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Commercial lease rent payments during the Covid 19 pandemic

Following the March quarter day many Tenants are currently deciding whether they can and/or will continue to pay rent to their Landlords And some have already decided. The government has revealed further protections for businesses, with the introduction of a ban on the eviction of commercial tenants who are unable to pay their rent because of the coronavirus (COVID-19) outbreak.

These proposed provisions are outlined in section 82 of the Coronavirus Act 2020. However, the rent will still remain due unless specifically waived by the Landlord (which of course Landlord’s will need to be careful not to do!)


Typical commercial leases contain provisions which enable the Landlord to forfeit (terminate) a lease if rent is unpaid for a set amount of time (usually 21 days) or if the Tenant becomes insolvent, but while the new Coronavirus legislation protects against forfeiture there are other matters to consider.


Other possible implications of failing to pay your rent are many and various, including:


  1. Default Interest accruing on any unpaid rent;
  2. Any rent deposit (if applicable) being utilised to pay arrears leaving tenants being required to top up deposits
  3. If a lease has a tenant break, depending on drafting, failure to pay rent and any interest which may have accrued, whether demanded or not, could invalidate any break notice when you come to serve it.
  4. The Landlord seeking to enforce payment (outside of the relevant period for coronavirus) through Court action, seizing goods or changing the locks.


Both Landlords and Tenants should therefore consider their options for navigating these unusual circumstances. Of course each lease is different and some may contain clauses which are particularly helpful in the current circumstances. For example, a review of your lease could reveal that it contains insured rent cessation provisions.  Rent cessation usually only relates to physical property damage by specified insured risks, and would of course depend upon the drafting of the lease in question.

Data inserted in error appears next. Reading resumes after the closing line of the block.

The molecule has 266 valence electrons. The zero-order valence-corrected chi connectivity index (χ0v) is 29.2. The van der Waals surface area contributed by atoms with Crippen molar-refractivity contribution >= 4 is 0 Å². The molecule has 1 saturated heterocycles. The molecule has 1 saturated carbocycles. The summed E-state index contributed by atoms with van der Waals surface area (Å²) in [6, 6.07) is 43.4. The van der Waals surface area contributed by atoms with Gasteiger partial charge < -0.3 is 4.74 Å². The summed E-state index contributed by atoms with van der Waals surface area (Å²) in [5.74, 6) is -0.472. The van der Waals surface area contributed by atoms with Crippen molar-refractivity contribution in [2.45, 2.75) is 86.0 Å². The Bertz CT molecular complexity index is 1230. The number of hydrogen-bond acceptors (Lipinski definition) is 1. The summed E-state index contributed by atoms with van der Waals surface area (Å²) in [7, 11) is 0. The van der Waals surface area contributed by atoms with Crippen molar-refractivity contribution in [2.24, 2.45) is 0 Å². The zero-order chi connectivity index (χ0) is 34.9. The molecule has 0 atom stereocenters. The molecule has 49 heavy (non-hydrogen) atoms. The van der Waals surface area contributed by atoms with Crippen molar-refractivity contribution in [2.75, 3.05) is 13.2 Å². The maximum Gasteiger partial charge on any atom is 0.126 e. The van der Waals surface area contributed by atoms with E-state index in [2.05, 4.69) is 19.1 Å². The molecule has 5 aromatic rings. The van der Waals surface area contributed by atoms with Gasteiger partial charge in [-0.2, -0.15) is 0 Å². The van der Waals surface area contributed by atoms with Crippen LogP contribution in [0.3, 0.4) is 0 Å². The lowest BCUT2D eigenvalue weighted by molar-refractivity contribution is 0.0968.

At present the best advice would be to open dialogue and seek to negotiate a commercial solution. Reviewing the lease for provisions referred to above and keeping up to date on the latest government announcements are  also strongly recommended.


In addition to the statutory protections tenants may be able to agree alternative rent arrangements with Landlords including switching to monthly payment, payment in arrears and reduced rental. Such relief is obviously dependent upon negotiation, but if agreed Leases can be varied to reflect any new agreements on rent. Landlords may wish to consider granting rent reliefs where the loss of its tenant is potentially more damaging than a rent deferral/loss. Landlords will appreciate that it is not a good time to be marketing office space and may therefore choose to engage in negotiations despite not being obliged to do so.


You can also find further information on assistance for business being offered by the government here:


If you require assistance or wish to discuss the contents of this guidance note please do not hesitate to contact our commercial property team:


Hedley Adcock – 01543 442 106 –

Andrew Martin – 01543 442 118 –

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